Balancing prayer with the newspaper and the Bible
I've been pretty quiet lately. For those who like my blog, I apologize for the lack of posting but I've been concentrating on making some things to sell. During my short hiatus, however, the news has supplied plenty of thinking material and opportunities for prayer.
Karl Barth, the great German theologian, is attributed with saying, "read the Bible in one hand and the newspaper in the other." There is no solid proof that he said this but someone wise has changed this quote to say "pray with the Bible in one hand and the newspaper in the other." This is a good quote to remember lately, don't you think?
Usama bin Laden
The first thing that comes to mind because it is the most recent is the death of America's enemy Usama Bin Laden. I, like every other American, felt a wonderful sense of pride in our armed forces and in our resolve after I learned that it happened. I'm still glad it happened, but I've come down a bit from the initial reaction.
How should we as Christians respond to the death of an enemy? Here is a great blog post on the issue: Alise Write. Alise, I don't know you, but you say it well.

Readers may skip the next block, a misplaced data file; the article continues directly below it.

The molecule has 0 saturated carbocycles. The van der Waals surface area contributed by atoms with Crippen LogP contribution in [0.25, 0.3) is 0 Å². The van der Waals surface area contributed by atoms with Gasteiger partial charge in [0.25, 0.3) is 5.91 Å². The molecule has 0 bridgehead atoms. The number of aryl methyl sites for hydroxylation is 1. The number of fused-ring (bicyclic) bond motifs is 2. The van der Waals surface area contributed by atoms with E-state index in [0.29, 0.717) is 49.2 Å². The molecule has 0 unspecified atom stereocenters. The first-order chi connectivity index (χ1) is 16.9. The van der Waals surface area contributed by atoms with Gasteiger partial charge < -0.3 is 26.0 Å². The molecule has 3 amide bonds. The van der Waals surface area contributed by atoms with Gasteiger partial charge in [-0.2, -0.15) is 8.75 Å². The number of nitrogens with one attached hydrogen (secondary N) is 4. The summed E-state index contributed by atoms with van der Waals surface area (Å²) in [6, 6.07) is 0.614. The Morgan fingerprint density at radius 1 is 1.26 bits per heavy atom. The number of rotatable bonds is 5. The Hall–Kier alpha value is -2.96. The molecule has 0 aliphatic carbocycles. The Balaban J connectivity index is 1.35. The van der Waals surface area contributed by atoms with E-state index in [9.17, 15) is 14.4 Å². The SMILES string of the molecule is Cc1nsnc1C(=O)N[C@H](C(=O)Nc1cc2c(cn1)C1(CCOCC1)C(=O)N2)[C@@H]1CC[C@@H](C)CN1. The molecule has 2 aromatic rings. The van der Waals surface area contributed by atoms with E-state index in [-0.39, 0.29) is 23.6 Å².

Killing bin Laden was good for our country but we shouldn't go overboard in rejoicing over the fact that our enemy is dead. The things that he did were evil and he was a lost soul. As much as we want to deny the fact - because it doesn't fit in with our "favored Christian nation" rhetoric - God loves bin Laden and every other terrorist on the planet just as much as he loves we law-abiding citizens. The Bible says so, does it not? Of course we need to defend ourselves against such people and we're glad that the vein through which evil did its work through bin Laden has been cauterized, but we still should mourn the fact that another sinner will face punishment.
Praying with the newspaper in one hand alerts us to issues outside of our own sphere that need prayerful attention. We don't know if others are praying, but if we feel drawn to pray for an issue we should do it. Praying with the scripture in the other helps shape our minds and hearts so that we can pray for our enemies and even bless those who curse us, as Jesus said. This is not an easy thing to do, especially when so many bad things happen because of the evil that people do. We will be blessed if we do this because our actions will not be fueled by hatred or anger; they will be motivated by love and compassion.
The Ravaged South
The plight of the people in the South who were recently ravaged by a scourge of tornadoes calls for this type of balanced prayer. Without the newspaper - or the newscast blaring in the background - we would be unaware of their plight. Their plight has been overshadowed by bin Laden's killing, which I think is rather cheap, but they are still in need both physically and spiritually. I say "spiritually" because it is at these times of great disaster that the question comes: "God, why did you do this?"